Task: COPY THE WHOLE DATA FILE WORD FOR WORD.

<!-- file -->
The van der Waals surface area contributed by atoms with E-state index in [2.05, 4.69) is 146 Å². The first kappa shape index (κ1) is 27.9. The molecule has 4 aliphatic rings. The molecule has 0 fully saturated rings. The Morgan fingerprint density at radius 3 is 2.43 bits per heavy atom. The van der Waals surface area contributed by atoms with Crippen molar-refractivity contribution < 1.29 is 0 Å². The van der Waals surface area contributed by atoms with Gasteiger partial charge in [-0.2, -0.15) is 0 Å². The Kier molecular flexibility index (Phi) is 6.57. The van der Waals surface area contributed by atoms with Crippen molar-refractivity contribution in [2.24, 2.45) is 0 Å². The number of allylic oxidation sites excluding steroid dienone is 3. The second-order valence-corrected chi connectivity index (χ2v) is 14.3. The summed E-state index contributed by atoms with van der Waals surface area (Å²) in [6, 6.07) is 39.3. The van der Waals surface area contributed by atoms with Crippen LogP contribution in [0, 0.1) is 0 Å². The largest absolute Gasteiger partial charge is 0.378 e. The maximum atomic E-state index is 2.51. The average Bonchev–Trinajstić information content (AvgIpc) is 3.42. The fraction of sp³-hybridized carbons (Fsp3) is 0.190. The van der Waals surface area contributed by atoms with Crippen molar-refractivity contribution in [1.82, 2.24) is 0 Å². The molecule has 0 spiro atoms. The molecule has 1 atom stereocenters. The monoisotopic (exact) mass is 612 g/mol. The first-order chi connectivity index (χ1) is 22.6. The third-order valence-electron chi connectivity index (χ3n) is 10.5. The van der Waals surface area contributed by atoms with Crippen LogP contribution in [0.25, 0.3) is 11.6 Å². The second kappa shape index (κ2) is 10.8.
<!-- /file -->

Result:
The van der Waals surface area contributed by atoms with E-state index in [2.05, 4.69) is 146 Å². The first kappa shape index (κ1) is 27.9. The molecule has 4 aliphatic rings. The molecule has 0 fully saturated rings. The Morgan fingerprint density at radius 3 is 2.43 bits per heavy atom. The van der Waals surface area contributed by atoms with Crippen molar-refractivity contribution < 1.29 is 0 Å². The van der Waals surface area contributed by atoms with Gasteiger partial charge in [-0.2, -0.15) is 0 Å². The Kier molecular flexibility index (Phi) is 6.57. The van der Waals surface area contributed by atoms with Crippen molar-refractivity contribution in [2.24, 2.45) is 0 Å². The number of allylic oxidation sites excluding steroid dienone is 3. The second-order valence-corrected chi connectivity index (χ2v) is 14.3. The summed E-state index contributed by atoms with van der Waals surface area (Å²) in [6, 6.07) is 39.3. The van der Waals surface area contributed by atoms with Crippen LogP contribution in [0, 0.1) is 0 Å². The largest absolute Gasteiger partial charge is 0.378 e. The maximum atomic E-state index is 2.51. The average Bonchev–Trinajstić information content (AvgIpc) is 3.42. The fraction of sp³-hybridized carbons (Fsp3) is 0.190. The van der Waals surface area contributed by atoms with Crippen molar-refractivity contribution in [1.82, 2.24) is 0 Å². The molecule has 0 spiro atoms. The molecule has 1 atom stereocenters. The monoisotopic (exact) mass is 612 g/mol. The first-order chi connectivity index (χ1) is 22.6. The third-order valence-electron chi connectivity index (χ3n) is 10.5. The van der Waals surface area contributed by atoms with Crippen LogP contribution in [0.25, 0.3) is 11.6 Å². The second kappa shape index (κ2) is 10.8.